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Should mental health services fund arts projects in times of austerity?

 “Should mental health services fund arts projects in times of austerity?” That’s what someone asked me recently when they saw an advert for the Happy Soul Festival. Well, naturally, I replied “yes”. 

This year’s free festival celebrates black and minority ethnic artforms exploring themes around mental health and wellbeing. The festival, which spans six London boroughs, is supported by Fanon Southside Partnership. 

Nicholas Campbell-Watts, director of mental health services at Southside Partnership, believes that being part of local community projects like this is an essential part of the services they offer.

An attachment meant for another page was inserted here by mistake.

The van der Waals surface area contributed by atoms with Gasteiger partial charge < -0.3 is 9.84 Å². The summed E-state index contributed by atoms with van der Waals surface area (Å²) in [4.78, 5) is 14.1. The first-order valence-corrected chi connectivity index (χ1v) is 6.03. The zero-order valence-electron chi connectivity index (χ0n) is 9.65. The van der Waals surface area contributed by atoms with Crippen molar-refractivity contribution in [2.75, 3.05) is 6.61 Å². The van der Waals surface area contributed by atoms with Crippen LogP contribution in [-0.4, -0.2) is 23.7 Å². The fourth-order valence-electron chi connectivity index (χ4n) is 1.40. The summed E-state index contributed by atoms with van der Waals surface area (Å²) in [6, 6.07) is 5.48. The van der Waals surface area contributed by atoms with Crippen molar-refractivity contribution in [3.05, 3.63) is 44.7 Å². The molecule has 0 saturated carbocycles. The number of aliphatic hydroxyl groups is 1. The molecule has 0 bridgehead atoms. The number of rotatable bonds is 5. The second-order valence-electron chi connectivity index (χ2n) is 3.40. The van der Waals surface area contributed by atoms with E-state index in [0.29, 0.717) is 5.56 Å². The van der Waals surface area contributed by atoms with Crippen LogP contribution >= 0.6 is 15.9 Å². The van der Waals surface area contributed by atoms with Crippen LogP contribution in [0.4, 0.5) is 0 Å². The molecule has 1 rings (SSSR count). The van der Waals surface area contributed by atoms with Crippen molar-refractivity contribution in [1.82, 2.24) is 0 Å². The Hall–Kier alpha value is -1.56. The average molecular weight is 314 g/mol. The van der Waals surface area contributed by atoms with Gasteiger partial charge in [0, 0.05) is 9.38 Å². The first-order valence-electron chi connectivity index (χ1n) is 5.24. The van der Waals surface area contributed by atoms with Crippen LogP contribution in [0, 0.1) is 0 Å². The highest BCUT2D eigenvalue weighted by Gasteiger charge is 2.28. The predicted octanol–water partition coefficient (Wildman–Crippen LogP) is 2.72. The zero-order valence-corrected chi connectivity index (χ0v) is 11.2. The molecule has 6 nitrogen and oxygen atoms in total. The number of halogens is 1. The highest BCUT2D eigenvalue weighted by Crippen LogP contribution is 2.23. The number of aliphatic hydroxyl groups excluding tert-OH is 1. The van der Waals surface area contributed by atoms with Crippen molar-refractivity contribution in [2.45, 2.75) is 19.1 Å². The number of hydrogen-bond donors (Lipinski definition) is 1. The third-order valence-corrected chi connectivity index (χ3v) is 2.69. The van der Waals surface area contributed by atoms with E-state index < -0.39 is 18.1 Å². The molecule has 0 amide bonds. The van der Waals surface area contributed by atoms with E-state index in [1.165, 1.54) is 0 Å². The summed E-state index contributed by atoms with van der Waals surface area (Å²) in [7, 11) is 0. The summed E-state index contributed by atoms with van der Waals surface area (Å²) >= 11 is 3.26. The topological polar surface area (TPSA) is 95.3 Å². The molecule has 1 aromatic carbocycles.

Campbell-Watts said: “Mental health is a difficult subject for black, minority and ethnic communities to discuss. By putting ourselves out into the communities we support through festivals like Happy Soul we can address this taboo through the medium of the arts. People are more willing to discuss a film or song which tackles mental health issues than they are to talk about themselves. But it is a step in the right direction. 

“We have to open up the subject of mental health and talk about it in a way which is non-stigmatising. The Happy Soul Festival events are interesting, thought-provoking and fun, but their main purpose is to encourage more people, who need help with mental health problems, to come to us for support and recovery.”  

The Happy Soul Festival runs until June 10. 

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